After more production company idents than I think I’ve ever seen fronting one picture, we career straight into the action as Everly (Hayek) crawls naked across a bathroom floor, slips into a skimpy nightie and retrieves a gun and cell phone from inside the cistern. Some bad dudes pound on the door and Everly readies herself to commit suicide. Instead she wastes all the yakuza guys in the adjoining apartment (where we’ll spend the next 90 minutes), getting shot in the process. A phone call fills in some blanks; she’s a prostitute; some bad dude (evidently her pimp) is threatening to kidnap her daughter and her detective friend has been Gwenyth Paltrow’d. But fear not, for this pining mother and prostitute is a one-woman army, apparently savvy in any and all weaponry, and about to take on whatever’s coming her way. All the while, director Joe Lynch ensures we have a decent view of Hayek’s quivering breasts. Admit it, guys, you’ve already opened a second window and you’re loading up Pirate Bay.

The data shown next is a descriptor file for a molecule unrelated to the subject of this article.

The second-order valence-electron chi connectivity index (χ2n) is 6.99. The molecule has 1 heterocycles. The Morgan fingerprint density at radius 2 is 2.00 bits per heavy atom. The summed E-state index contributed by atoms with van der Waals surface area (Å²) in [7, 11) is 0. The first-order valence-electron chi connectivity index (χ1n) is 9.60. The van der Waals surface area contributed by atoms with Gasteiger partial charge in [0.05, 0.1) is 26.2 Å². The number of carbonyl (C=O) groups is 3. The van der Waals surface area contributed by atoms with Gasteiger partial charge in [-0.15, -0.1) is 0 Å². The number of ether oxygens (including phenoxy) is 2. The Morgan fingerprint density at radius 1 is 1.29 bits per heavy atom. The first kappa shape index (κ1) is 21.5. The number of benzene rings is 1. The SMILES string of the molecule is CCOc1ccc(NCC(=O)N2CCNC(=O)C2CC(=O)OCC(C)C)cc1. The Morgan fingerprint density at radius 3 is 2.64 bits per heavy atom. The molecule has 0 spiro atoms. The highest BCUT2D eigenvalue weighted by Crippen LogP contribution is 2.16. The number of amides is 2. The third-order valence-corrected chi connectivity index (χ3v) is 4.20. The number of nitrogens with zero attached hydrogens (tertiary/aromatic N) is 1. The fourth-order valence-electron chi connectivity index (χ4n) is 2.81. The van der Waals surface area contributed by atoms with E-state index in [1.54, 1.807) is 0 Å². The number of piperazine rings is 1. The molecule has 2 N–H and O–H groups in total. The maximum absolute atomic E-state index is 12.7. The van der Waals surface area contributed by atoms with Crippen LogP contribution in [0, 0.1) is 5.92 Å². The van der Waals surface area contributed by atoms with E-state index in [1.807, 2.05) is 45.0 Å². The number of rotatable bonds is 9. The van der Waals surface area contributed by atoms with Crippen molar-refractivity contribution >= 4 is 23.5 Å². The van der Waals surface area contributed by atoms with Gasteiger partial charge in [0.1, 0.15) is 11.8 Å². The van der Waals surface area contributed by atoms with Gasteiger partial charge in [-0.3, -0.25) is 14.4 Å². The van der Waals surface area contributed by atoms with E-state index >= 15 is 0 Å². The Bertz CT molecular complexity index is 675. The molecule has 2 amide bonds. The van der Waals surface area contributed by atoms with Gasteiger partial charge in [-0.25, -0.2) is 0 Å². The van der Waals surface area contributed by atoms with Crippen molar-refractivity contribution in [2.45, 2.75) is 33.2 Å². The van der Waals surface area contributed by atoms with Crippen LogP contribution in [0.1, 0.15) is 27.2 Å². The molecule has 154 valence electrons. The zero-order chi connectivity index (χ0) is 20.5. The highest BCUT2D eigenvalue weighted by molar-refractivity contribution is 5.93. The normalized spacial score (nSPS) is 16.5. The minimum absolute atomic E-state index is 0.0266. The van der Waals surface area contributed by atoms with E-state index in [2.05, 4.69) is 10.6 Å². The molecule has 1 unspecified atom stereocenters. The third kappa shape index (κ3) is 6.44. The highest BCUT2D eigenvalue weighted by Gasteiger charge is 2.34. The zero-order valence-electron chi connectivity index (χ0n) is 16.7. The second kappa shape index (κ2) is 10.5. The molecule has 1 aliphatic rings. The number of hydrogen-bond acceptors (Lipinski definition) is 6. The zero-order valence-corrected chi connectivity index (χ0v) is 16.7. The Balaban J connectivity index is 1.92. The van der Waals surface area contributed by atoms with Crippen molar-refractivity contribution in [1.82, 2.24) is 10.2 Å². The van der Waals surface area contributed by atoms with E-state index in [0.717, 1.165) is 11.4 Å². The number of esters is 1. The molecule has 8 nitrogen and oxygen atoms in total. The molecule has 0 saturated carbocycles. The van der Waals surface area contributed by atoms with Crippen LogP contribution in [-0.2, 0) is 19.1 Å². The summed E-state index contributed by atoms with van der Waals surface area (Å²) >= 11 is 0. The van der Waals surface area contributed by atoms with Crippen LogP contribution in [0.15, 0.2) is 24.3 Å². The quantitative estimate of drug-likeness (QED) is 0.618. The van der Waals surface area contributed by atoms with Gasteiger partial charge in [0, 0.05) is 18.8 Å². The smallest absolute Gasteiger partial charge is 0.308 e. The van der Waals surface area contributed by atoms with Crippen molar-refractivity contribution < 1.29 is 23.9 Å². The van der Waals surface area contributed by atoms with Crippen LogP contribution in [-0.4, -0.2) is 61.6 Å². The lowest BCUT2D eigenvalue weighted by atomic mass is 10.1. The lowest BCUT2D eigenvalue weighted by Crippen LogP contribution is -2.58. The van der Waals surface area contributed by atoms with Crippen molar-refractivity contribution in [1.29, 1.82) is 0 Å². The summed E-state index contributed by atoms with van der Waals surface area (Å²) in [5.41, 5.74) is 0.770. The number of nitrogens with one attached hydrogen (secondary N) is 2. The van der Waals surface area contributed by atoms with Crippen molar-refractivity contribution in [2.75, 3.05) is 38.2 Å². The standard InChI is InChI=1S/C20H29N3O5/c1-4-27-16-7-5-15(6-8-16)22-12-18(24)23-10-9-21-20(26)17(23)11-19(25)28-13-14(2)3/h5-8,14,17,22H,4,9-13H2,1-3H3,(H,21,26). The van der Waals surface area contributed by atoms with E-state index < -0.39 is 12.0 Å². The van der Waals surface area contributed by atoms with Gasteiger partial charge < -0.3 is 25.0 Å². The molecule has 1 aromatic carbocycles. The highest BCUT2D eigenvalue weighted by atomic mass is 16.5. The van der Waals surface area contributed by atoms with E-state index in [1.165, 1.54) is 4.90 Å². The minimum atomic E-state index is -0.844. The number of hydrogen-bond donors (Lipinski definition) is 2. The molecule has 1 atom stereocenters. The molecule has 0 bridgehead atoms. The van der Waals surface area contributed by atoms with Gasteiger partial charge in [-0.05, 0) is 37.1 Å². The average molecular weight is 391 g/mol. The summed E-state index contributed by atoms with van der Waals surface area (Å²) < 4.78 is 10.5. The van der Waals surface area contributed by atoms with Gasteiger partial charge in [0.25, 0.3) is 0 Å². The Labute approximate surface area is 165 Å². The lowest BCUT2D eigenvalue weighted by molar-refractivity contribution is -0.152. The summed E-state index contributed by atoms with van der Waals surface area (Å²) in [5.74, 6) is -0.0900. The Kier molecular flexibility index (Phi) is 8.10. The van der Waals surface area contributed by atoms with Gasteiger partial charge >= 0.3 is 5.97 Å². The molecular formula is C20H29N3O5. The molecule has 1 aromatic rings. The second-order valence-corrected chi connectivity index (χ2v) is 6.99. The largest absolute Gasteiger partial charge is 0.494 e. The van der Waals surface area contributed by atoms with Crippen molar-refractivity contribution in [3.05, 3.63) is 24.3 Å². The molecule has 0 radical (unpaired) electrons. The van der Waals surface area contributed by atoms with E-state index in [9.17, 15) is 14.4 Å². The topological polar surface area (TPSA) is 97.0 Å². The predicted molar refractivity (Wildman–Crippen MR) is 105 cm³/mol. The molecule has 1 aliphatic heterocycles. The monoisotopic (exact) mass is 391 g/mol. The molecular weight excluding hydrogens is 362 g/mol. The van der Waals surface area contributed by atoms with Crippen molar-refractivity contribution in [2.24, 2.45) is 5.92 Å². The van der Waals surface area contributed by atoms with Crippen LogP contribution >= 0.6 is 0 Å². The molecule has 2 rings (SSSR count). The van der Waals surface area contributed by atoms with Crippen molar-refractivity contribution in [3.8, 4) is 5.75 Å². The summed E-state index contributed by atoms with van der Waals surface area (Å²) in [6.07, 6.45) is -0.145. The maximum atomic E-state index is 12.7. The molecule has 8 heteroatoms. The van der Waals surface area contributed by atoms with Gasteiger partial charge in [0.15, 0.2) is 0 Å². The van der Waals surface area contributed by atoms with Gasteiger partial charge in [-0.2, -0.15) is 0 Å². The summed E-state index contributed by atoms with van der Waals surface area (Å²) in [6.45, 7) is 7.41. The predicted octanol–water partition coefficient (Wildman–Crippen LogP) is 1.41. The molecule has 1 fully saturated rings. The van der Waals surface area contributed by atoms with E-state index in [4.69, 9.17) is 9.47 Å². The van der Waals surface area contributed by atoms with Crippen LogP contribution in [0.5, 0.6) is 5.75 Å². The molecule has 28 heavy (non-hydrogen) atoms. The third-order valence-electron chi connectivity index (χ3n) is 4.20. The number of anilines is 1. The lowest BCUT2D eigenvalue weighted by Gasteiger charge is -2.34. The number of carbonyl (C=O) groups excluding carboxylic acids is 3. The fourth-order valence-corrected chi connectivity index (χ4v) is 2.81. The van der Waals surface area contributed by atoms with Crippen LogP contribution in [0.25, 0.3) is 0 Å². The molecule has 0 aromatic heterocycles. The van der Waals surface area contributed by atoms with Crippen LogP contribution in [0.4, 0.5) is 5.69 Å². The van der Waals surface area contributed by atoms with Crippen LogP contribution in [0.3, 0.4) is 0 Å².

Except you’re not. Because you don’t do that. You’re better than that. You appreciate that the arts require funding and that ticket sales contribute to that. Besides, you wouldn’t be ashamed to turn up to a movie like this, right? Right?
Truth is, there is a guilty pleasure element to Everly, at least at first. Lynch (who’s most recognisable prior credit is for, umm, Wrong Turn 2: Dead End) acknowledges the utter ridiculousness of this overblown high-concept little B-flick and so plays it frequently for high-camp (the drink with the bendy-straw; the jazzy Christmas songs; the Bitch Slap-esque brigade of angry fellow whores). Very quickly it becomes apparent that Everly’s real-time survival campaign is going to be an exceptionally silly affair. Approach it on those terms (and with some beers already in you) and you may have a passable time. Much like last year’s Lucy, this is an exceptionally dumb movie which pretends very loosely to be smarter than it is.